Jan 27, 2023
A majority of the Supreme Court of Canada has ruled unconstitutional the Criminal Code’s recently repealed four-year mandatory minimum penalty for discharging an air-powered pistol or rifle at a house. In an interview with The Lawyer’s Daily, Emily MacKinnon noted the court expressly rejected calls from two members of the Alberta Court of Appeal for the Supreme Court to abandon its use of “reasonable hypothetical” in assessing constitutional challenges to mandatory minimum penalties.
“The court agreed with the British Columbia Civil Liberties Association (BCCLA) that reasonable hypotheticals are a crucial part of an analysis under s. 12 of the Charter,” says Emily. “The court also agreed with the BCCLA that the circumstance of Indigenous offenders must be taken into account when considering the constitutionality of a sentence.”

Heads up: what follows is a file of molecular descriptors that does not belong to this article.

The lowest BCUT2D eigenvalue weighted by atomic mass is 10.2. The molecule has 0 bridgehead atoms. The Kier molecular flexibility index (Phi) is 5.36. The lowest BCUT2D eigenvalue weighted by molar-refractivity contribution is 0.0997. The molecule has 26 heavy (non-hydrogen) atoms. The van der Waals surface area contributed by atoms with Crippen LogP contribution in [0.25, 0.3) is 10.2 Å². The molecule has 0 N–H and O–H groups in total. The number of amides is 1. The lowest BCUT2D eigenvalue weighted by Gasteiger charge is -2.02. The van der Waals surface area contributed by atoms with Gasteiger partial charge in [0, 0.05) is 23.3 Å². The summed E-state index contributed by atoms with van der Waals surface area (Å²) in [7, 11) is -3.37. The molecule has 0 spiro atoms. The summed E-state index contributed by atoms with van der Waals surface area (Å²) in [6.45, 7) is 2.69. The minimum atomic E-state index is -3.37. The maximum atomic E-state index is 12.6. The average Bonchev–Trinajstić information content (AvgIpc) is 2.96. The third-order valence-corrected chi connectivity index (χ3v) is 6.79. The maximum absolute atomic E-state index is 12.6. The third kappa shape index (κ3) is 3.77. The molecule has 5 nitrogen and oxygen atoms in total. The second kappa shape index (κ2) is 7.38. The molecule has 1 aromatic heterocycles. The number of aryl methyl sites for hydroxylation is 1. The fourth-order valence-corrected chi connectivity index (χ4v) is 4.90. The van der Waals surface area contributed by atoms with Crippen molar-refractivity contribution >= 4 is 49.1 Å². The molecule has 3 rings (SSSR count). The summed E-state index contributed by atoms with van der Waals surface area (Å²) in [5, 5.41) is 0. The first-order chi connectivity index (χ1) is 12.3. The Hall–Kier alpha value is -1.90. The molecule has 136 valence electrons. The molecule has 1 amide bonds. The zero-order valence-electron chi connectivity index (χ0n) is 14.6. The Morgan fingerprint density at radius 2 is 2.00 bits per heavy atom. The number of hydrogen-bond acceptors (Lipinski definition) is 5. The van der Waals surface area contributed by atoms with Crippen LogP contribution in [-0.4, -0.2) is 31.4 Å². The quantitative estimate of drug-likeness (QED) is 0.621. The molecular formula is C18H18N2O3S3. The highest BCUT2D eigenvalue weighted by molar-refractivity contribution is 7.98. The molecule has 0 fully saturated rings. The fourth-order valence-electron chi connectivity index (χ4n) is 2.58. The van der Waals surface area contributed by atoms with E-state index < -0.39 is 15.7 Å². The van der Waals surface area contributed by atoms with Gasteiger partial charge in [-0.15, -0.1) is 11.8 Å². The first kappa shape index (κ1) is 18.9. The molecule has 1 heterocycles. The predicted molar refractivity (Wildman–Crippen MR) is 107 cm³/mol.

Emily also highlighted Justice Martin’s “important comments underscoring the severity of imprisonment, accepting the finding from the BCCLA’s report on mandatory minimum sentencing that incarceration has a serious ‘ripple effect’ on every aspect of the offender’s life and community. These comments will guide judges in the future, encouraging them to give mandatory minimum sentences a long hard look before allowing them to pass constitutional muster.”
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